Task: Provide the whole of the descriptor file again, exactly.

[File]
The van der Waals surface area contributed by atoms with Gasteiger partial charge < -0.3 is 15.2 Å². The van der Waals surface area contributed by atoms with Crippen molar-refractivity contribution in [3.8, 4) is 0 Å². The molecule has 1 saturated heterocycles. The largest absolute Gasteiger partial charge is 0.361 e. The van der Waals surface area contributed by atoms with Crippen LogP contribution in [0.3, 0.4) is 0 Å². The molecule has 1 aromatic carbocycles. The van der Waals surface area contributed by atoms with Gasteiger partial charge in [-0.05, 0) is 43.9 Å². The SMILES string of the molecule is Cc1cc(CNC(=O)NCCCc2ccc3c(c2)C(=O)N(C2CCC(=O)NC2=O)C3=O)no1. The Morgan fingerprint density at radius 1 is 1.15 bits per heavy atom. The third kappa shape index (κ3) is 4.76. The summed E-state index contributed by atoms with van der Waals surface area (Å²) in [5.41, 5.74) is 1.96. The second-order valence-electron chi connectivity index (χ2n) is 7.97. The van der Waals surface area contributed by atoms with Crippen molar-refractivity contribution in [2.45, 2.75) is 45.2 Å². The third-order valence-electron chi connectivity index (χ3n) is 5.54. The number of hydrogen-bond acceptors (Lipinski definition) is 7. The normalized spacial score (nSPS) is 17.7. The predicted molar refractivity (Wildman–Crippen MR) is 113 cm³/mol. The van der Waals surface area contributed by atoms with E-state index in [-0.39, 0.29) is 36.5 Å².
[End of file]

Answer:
The van der Waals surface area contributed by atoms with Gasteiger partial charge < -0.3 is 15.2 Å². The van der Waals surface area contributed by atoms with Crippen molar-refractivity contribution in [3.8, 4) is 0 Å². The molecule has 1 saturated heterocycles. The largest absolute Gasteiger partial charge is 0.361 e. The van der Waals surface area contributed by atoms with Crippen LogP contribution in [0.3, 0.4) is 0 Å². The molecule has 1 aromatic carbocycles. The van der Waals surface area contributed by atoms with Gasteiger partial charge in [-0.05, 0) is 43.9 Å². The SMILES string of the molecule is Cc1cc(CNC(=O)NCCCc2ccc3c(c2)C(=O)N(C2CCC(=O)NC2=O)C3=O)no1. The Morgan fingerprint density at radius 1 is 1.15 bits per heavy atom. The third kappa shape index (κ3) is 4.76. The summed E-state index contributed by atoms with van der Waals surface area (Å²) in [5.41, 5.74) is 1.96. The second-order valence-electron chi connectivity index (χ2n) is 7.97. The van der Waals surface area contributed by atoms with Crippen molar-refractivity contribution in [2.45, 2.75) is 45.2 Å². The third-order valence-electron chi connectivity index (χ3n) is 5.54. The number of hydrogen-bond acceptors (Lipinski definition) is 7. The normalized spacial score (nSPS) is 17.7. The predicted molar refractivity (Wildman–Crippen MR) is 113 cm³/mol. The van der Waals surface area contributed by atoms with E-state index in [-0.39, 0.29) is 36.5 Å².